6.7 Sink Pixels

With the advent of post-flashing in 2012, a new type of image defect was identified, see WFC3 ISR 2014-04 for the discovery and WFC3 ISR 2014-19 for a more thorough analysis. Such defects are caused by pixels that contain a modest number of charge traps (typically 20–100 e¯). When read out, these sink pixels do not correctly report the number of electrons that were generated in them by photons. Sink pixels simply have lower counts than adjacent “normal” pixels (see Figure 4 of WFC3 ISR 2014-22). This phenomenon is distinct from normal pixel-to-pixel sensitivity variations, in that photons that interact with sink pixels do generate electrons, but some of these electrons do not shuffle out of the pixel during the readout process, and are thus not recorded with that pixel. Investigations suggest that sink pixels are created by cosmic ray events ( WFC3 ISR 2014-19, WFC3 ISR 2014-22); thus it appears that most of the sink pixels may be a consequence of on-orbit radiation damage. Only a very small population of sink pixels were found in data taken before launch ( WFC3 ISR 2014-19WFC3 ISR 2014-22). At present, no sink pixel has been found to heal or be recovered.

The impact of sink pixels on the background level depends on their locations in an image. For images with high backgrounds (~85 e¯) and for sink pixels near the readout register, the sink pixels have little effect on upstream pixels in the same column. However, for lower backgrounds or for pixels far from the readout register, the interplay between CTE losses and sink pixels can extend the sink pixel profile to more than 10 pixels. A single sink pixel can affect both downstream pixels and several upstream pixels, depending on the background (see Figure 3 of WFC3 ISR 2014-19). So although sink pixels are rare (~0.05% of the detector), in low-background imaging they can corrupt as much as ~0.5% of the detector.

Since the behavior of the sink pixels is scene-dependent, the WFC3 team has decided to take a conservative approach to flag all pixels in a given image that are likely to be affected. The impact of a sink pixel on the scene depends on the local scene itself. If a source lands on a sink pixel (or even on the streak of a sink pixel), then the electrons in the source will limit the trail behind the sink in the same way that more background would. In order to calibrate the impact of background on each sink pixel,41,762 sink pixels were identified as producing streaks that affect ~6 x 10^5 pixels WFC3 ISR 2014-22). From this map a new reference is generated: a SNKCFILE that contains the modified-Julian date (MJD) of the appearance of the sink pixel on orbit, as well as information on whether the downstream adjacent pixels are affected by the sink pixel, and on how far upstream the sink pixel trails extend (see Figure 6.2).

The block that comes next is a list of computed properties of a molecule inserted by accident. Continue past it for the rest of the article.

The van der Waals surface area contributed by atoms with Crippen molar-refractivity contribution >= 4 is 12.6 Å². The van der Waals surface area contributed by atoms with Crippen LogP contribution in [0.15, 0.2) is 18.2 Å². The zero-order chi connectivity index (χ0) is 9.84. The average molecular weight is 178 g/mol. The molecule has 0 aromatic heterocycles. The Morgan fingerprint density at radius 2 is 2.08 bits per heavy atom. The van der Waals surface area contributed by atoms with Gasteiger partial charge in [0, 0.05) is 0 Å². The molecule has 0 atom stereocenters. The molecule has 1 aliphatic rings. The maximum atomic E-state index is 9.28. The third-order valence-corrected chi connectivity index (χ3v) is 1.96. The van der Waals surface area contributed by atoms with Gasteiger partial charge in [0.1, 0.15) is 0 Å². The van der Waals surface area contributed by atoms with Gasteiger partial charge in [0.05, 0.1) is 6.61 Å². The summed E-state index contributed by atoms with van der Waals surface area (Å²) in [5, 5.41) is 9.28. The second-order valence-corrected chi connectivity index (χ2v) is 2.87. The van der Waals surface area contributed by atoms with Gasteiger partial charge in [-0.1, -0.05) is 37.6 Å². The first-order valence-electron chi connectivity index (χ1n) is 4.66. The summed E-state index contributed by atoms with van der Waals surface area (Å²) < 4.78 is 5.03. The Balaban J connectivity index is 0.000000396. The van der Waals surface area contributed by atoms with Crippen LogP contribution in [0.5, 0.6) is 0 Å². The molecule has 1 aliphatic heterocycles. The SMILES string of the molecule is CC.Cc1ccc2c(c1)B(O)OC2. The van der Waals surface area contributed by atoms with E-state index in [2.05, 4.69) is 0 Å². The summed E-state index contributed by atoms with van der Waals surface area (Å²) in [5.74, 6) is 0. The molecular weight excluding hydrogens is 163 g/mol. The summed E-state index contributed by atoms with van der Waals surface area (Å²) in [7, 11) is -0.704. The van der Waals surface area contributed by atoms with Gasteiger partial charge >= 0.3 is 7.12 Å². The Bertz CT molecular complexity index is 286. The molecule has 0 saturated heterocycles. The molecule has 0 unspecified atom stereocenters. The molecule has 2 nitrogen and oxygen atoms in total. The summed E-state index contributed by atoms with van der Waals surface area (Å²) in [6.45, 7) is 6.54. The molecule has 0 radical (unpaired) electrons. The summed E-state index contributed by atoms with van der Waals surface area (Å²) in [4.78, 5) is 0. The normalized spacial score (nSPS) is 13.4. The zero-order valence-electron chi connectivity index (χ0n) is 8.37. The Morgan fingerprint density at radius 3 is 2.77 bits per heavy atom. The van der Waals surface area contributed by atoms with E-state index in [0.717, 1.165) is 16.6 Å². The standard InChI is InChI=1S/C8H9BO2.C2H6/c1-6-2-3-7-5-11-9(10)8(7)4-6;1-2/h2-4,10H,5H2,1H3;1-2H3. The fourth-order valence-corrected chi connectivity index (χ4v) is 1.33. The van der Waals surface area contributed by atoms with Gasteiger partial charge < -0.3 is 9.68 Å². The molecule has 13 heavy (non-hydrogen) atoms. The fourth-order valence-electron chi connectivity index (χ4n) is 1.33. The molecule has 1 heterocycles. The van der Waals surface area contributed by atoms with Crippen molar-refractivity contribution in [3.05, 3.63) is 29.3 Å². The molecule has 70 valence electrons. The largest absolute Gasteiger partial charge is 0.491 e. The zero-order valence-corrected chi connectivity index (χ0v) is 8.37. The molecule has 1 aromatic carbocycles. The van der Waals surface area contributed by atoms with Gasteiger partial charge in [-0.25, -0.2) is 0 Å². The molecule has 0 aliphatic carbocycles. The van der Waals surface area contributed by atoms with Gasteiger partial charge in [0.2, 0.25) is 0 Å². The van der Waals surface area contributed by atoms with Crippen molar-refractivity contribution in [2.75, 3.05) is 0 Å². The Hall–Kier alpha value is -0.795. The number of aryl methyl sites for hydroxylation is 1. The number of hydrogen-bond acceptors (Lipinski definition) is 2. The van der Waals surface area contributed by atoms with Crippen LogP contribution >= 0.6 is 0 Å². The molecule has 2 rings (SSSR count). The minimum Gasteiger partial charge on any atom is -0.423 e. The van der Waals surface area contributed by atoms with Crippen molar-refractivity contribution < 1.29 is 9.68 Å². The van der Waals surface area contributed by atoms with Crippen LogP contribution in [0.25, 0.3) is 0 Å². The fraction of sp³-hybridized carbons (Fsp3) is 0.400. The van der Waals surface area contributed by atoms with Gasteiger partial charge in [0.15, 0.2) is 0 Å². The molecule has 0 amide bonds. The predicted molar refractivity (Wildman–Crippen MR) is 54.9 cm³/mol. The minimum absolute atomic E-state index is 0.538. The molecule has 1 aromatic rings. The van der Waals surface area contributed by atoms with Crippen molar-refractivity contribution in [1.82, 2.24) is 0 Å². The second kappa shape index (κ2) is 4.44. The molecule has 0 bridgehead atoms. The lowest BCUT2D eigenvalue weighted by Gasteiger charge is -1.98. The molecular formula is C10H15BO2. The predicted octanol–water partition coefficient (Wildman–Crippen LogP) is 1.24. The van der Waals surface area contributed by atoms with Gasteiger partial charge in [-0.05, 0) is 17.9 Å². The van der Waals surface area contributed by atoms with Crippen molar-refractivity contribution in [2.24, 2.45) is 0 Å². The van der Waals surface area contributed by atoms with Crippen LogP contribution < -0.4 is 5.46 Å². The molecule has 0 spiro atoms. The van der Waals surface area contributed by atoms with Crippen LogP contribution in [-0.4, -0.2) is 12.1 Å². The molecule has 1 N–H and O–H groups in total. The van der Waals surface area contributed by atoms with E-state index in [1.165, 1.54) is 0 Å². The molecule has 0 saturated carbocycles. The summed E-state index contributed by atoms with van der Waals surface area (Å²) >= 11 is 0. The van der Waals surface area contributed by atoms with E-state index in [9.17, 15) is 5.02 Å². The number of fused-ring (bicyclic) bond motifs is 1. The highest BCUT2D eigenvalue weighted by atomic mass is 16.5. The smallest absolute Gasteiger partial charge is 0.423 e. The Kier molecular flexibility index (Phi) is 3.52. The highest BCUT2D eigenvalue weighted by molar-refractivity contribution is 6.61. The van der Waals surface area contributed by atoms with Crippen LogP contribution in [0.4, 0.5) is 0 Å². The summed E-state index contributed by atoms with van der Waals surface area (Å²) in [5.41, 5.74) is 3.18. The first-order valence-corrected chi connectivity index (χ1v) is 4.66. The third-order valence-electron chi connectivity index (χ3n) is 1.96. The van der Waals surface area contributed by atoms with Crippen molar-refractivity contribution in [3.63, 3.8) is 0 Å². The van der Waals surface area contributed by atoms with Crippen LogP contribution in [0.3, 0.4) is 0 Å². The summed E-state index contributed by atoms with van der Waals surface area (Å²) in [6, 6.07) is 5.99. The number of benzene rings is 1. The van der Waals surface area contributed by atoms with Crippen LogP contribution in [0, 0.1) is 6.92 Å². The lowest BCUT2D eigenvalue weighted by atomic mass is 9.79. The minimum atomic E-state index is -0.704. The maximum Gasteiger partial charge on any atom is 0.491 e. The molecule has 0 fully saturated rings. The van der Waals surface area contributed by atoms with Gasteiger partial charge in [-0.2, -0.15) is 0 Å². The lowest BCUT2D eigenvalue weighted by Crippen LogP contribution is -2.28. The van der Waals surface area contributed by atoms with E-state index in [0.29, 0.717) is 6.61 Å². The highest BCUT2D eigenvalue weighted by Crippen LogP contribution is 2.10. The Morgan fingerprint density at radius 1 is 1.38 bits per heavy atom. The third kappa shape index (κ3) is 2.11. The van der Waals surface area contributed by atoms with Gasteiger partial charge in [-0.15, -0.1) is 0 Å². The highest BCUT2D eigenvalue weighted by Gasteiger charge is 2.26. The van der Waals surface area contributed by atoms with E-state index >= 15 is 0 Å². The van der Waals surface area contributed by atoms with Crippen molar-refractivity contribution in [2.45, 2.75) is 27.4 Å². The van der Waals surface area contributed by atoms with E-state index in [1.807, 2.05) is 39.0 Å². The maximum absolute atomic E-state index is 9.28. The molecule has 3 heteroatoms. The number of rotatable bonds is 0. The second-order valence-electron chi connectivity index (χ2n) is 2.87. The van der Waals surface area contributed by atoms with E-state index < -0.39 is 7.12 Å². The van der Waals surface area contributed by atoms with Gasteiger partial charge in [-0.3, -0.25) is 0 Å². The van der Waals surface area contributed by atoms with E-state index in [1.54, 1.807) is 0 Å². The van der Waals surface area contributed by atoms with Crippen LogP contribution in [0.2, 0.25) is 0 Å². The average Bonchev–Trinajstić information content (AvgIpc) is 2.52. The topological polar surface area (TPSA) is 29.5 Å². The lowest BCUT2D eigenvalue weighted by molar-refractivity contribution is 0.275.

The current calwf3 (version 3.3+) uses the SNKCFILE to populate the data quality array of a science image with 1024 for flagged pixels. More details on the flagging process are given in Section 3.2.7, as well as in WFC3 ISR 2014-22. Note that the sink pixels flagging is performed regardless of CTE-correction i.e. both flt and flc will have sink pixel flagged.

Figure 6.2: Schematic of the SNKCFILE sink-pixel reference file.

The figure is reproduced from WFC3 ISR 2016-01 and adapted from WFC3 ISR 2014-22. The figure shows the sink (blue), enhanced downstream (green), and low upstream (red) pixels. Empty pixels have zero and are not impacted by sink pixels. The sink pixel (blue) value refers to the MJD of the appearance of the sink pixel. The red values tell the pipeline when to flag each upstream pixel, based on the value in the sink pixel. If the sink pixel value is less than the listed number, the upstream pixel gets flagged. If the downstream pixel is -1 in the SNKCFILE, then it is always flagged as impacted.